What this means: We will link our pre-arranged finance to robust ‘money-out’ delivery plans and systems that focus on supporting at-risk communities and the most marginalised people within those groups, in order to deliver larger impacts and greater accountability. For example, we will increase the use of social protection as a delivery mechanism for finance before or when a shock occurs, while also investing in strengthening core systems and programmes as part of broader resilience. We will shift approaches so that at-risk communities and the most marginalised people within them drive the design, development and implementation of plans and delivery systems to ensure they are effective and reach those most in need. We will also invest more in monitoring and evaluation, sharing findings in order to improve global understanding of the impact of finance provided before, during and after disasters on lives and livelihoods. We commit to increasing transparency and accountability around how financing is used, whether it reaches the
intended population and achieves its objectives.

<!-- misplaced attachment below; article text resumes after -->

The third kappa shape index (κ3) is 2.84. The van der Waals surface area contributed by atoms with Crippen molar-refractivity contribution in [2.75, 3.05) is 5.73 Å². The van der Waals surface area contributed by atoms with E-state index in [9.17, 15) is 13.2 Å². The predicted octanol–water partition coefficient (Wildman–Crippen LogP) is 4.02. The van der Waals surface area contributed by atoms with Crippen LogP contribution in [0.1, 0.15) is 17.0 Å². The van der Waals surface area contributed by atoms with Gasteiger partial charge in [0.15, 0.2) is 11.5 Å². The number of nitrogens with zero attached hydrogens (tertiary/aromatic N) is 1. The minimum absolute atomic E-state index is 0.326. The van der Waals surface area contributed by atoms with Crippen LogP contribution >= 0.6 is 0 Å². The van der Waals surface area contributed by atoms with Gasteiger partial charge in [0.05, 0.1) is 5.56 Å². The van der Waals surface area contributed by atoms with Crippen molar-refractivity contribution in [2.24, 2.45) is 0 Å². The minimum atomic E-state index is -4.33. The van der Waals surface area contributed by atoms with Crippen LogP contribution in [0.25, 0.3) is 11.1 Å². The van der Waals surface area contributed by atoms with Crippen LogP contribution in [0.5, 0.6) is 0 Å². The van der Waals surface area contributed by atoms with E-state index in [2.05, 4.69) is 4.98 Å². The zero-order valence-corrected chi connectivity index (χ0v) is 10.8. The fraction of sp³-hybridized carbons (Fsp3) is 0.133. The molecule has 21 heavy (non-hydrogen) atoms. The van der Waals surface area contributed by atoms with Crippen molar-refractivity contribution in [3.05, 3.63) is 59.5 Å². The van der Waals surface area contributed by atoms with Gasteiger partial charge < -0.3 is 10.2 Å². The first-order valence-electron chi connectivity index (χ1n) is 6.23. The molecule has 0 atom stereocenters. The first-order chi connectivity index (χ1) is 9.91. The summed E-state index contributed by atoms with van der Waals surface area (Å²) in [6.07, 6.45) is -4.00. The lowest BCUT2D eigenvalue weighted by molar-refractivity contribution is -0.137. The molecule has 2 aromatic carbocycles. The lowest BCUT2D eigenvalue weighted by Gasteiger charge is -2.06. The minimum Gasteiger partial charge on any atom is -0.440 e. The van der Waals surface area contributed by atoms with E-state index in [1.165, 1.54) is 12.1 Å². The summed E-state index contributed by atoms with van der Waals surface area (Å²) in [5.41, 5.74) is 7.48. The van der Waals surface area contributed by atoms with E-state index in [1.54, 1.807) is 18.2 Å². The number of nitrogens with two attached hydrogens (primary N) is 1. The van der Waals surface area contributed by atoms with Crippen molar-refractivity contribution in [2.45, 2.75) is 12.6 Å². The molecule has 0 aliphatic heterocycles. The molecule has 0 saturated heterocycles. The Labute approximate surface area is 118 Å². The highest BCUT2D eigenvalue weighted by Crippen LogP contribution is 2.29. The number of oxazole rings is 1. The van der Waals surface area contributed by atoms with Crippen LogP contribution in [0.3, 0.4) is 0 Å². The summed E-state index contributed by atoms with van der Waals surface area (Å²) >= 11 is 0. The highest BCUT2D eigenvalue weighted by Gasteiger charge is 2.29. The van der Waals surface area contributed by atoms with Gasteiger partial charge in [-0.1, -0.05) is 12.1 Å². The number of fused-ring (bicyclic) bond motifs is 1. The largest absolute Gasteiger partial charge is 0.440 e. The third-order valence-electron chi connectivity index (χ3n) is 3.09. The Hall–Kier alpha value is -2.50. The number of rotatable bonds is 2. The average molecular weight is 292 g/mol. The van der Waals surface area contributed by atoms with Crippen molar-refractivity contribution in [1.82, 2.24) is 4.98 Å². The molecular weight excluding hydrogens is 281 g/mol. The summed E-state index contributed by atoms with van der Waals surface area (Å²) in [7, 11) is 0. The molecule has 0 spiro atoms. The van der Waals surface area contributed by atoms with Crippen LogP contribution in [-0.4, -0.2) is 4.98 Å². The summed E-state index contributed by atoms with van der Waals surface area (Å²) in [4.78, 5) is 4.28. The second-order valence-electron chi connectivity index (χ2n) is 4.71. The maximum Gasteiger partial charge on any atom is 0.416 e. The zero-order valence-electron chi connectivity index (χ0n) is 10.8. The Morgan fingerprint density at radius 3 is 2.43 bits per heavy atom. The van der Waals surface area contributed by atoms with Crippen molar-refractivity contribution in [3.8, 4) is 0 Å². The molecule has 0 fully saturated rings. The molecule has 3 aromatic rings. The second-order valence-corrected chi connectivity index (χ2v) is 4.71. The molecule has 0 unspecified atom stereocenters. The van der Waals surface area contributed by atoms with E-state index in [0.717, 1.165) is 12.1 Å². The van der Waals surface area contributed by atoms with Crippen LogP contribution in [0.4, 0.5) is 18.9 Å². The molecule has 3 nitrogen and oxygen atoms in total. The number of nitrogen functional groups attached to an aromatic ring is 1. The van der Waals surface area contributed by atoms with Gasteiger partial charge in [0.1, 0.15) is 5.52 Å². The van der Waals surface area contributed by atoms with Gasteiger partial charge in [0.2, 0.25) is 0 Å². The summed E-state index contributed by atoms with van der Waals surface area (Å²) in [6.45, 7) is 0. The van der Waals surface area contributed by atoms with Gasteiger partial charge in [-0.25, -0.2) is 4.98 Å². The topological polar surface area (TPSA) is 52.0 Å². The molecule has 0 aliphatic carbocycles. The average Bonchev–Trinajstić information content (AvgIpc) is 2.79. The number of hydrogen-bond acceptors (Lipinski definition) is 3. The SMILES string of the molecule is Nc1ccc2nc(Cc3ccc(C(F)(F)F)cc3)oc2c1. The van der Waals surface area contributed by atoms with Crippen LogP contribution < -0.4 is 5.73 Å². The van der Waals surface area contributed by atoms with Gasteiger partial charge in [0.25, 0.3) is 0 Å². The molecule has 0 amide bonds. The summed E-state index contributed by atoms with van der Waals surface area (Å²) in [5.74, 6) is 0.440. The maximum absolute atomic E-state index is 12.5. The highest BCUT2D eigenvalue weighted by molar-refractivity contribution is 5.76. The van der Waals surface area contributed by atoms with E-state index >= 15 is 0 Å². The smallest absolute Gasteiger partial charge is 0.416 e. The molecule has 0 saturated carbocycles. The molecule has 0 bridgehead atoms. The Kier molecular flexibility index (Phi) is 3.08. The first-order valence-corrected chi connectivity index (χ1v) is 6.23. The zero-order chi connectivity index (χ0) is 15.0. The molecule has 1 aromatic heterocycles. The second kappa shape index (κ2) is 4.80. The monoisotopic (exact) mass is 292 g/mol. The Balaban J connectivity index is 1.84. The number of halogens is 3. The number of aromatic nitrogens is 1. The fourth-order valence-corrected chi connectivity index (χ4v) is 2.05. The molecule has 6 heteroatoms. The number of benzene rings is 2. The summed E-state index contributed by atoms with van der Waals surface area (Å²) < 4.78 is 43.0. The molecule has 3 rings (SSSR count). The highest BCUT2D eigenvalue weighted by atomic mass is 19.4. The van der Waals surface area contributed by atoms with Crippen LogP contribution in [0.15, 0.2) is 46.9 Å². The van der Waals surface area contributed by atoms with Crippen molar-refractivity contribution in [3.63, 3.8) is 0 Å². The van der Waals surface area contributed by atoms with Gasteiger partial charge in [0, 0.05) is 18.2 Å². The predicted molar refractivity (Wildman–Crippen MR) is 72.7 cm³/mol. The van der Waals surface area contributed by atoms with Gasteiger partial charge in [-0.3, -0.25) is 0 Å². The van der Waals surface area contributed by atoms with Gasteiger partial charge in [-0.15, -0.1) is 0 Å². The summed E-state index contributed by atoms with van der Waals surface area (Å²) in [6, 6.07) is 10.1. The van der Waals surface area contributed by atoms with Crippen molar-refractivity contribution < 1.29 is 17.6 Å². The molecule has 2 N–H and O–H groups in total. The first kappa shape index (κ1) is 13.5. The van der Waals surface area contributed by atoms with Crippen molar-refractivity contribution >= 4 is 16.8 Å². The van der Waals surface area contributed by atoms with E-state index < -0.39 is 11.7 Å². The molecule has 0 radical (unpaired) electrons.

What this means: We recognise that governments, including national and sub-national levels, should lead processes related to the allocation, design and distribution of finance to ensure a fit with wider policies, systems, strategies and programmes, and improve the chances of sustainability and future scale-up. In cases where this is not feasible, financing and systems to enable action to get ahead of disasters could be supported by international and local organisations with the expertise to navigate conflict-related risks, including humanitarian agencies, nongovernmental organisations, civil society and alternative mechanisms. To facilitate risk-informed government and local leadership, we will invest in generating accurate and useable information, considering the needs of the end-user. We will also scale up the use of government-led social protection systems and programmes for delivery of support, either before or after a shock, as well as to support longer-term resilience. In recognition of the value of diverse local actors in contributing knowledge, relationships and resources and their importance as leaders and designers of solutions, we will channel more funding to local organisations and make better use of local delivery mechanisms and people-centred approaches.